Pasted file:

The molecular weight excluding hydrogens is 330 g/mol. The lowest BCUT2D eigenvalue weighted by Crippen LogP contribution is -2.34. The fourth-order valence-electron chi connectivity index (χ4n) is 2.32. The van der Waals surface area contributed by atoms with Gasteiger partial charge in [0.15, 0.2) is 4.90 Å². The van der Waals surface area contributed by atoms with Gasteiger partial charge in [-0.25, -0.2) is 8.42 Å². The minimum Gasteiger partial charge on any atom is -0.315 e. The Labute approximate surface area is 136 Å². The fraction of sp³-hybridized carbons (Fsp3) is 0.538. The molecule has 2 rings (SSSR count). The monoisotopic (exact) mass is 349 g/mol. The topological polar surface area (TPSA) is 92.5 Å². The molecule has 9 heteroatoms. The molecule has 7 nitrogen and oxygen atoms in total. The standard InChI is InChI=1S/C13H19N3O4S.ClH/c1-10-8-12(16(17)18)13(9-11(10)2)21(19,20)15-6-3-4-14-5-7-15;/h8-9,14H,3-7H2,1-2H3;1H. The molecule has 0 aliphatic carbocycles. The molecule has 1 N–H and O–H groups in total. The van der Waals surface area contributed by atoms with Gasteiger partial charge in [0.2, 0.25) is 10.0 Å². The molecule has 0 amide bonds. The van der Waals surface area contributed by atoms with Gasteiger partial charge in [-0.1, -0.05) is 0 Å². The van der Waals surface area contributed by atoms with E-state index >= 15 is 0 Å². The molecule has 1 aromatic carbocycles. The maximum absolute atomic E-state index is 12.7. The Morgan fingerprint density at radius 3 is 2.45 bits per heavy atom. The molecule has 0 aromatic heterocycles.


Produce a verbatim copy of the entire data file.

The molecular weight excluding hydrogens is 330 g/mol. The lowest BCUT2D eigenvalue weighted by Crippen LogP contribution is -2.34. The fourth-order valence-electron chi connectivity index (χ4n) is 2.32. The van der Waals surface area contributed by atoms with Gasteiger partial charge in [0.15, 0.2) is 4.90 Å². The van der Waals surface area contributed by atoms with Gasteiger partial charge in [-0.25, -0.2) is 8.42 Å². The minimum Gasteiger partial charge on any atom is -0.315 e. The Labute approximate surface area is 136 Å². The fraction of sp³-hybridized carbons (Fsp3) is 0.538. The molecule has 2 rings (SSSR count). The monoisotopic (exact) mass is 349 g/mol. The topological polar surface area (TPSA) is 92.5 Å². The molecule has 9 heteroatoms. The molecule has 7 nitrogen and oxygen atoms in total. The standard InChI is InChI=1S/C13H19N3O4S.ClH/c1-10-8-12(16(17)18)13(9-11(10)2)21(19,20)15-6-3-4-14-5-7-15;/h8-9,14H,3-7H2,1-2H3;1H. The molecule has 0 aliphatic carbocycles. The molecule has 1 N–H and O–H groups in total. The van der Waals surface area contributed by atoms with Gasteiger partial charge in [0.2, 0.25) is 10.0 Å². The molecule has 0 amide bonds. The van der Waals surface area contributed by atoms with Gasteiger partial charge in [-0.1, -0.05) is 0 Å². The van der Waals surface area contributed by atoms with E-state index >= 15 is 0 Å². The molecule has 1 aromatic carbocycles. The maximum absolute atomic E-state index is 12.7. The Morgan fingerprint density at radius 3 is 2.45 bits per heavy atom. The molecule has 0 aromatic heterocycles.